The Alaska Senate voted 17-2 Monday to allow commercial salmon fishermen holding two permits to obtain additional fishing privileges from the state Board of Fisheries.
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But the bill - which would allow fishermen to apply for more time, gear and area to fish - is on hold while Senate Minority Leader Johnny Ellis, D-Anchorage, is reconsidering his vote.
The bill passed the House of Representatives during the 2005 legislative session.
Ellis said Monday he is rethinking House Bill 251 after hearing fellow Democrat Lyman Hoffmann, of Bethel, speak out against it on the Senate floor Monday. Hoffmann and Sen. Gretchen Guess, R-Anchorage, voted against the bill.
In his short Senate floor speech, Hoffmann said he worries the new fishing privileges would line the pockets of wealthier, out-of-state fishermen rather than struggling Bristol Bay fishermen in his legislative district.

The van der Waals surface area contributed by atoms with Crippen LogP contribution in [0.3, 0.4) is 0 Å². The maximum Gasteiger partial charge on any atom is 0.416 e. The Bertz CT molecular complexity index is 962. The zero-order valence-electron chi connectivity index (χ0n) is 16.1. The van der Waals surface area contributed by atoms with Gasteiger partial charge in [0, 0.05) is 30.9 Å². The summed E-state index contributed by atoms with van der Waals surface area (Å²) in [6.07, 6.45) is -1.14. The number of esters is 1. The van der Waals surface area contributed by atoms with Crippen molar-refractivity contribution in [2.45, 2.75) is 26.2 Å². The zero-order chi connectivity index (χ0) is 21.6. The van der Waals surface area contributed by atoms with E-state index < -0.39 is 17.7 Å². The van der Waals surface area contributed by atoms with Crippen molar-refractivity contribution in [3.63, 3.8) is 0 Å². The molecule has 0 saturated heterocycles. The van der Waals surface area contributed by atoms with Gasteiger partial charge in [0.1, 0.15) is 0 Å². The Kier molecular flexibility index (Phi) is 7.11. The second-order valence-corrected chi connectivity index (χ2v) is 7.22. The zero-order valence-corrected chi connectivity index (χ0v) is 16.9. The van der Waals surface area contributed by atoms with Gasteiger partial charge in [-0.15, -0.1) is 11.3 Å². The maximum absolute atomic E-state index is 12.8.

Bristol Bay fishermen also have testified to the Legislature that the bill could accelerate the demise of their local fisheries.
The double permits - also called stacked permits - are more likely to be bought by nonresident fishermen in a higher income bracket than the resident fishermen, according to Hoffmann.
The bill's proponents contend that it's just. For example, anyone who has two permits must pay twice as much for that privilege, United Fishermen of Alaska President Bobby Thorstenson has said in previous reports.
The original intent behind creating stacked permits was to trim the size of Alaska salmon fishing fleets, especially when there are many more permits than are actually being fished. It's another "tool in the toolbox" for the Board of Fisheries, said Sen. Tom Wagoner, R-Kenai, who spoke in favor of the bill on the Senate floor.
Fewer than 50 fishermen in Alaska have obtained two permits in a single salmon fishery, according to state records. Potentially hundreds more fishermen fish under more than one permit because they also use a permit registered under a family member's name, according to previous state testimony on the bill.
The bill is supported by the Alaska Commercial Fisheries Entry Commission, the United Fishermen of Alaska and the Southeast Alaska Seiners Association.
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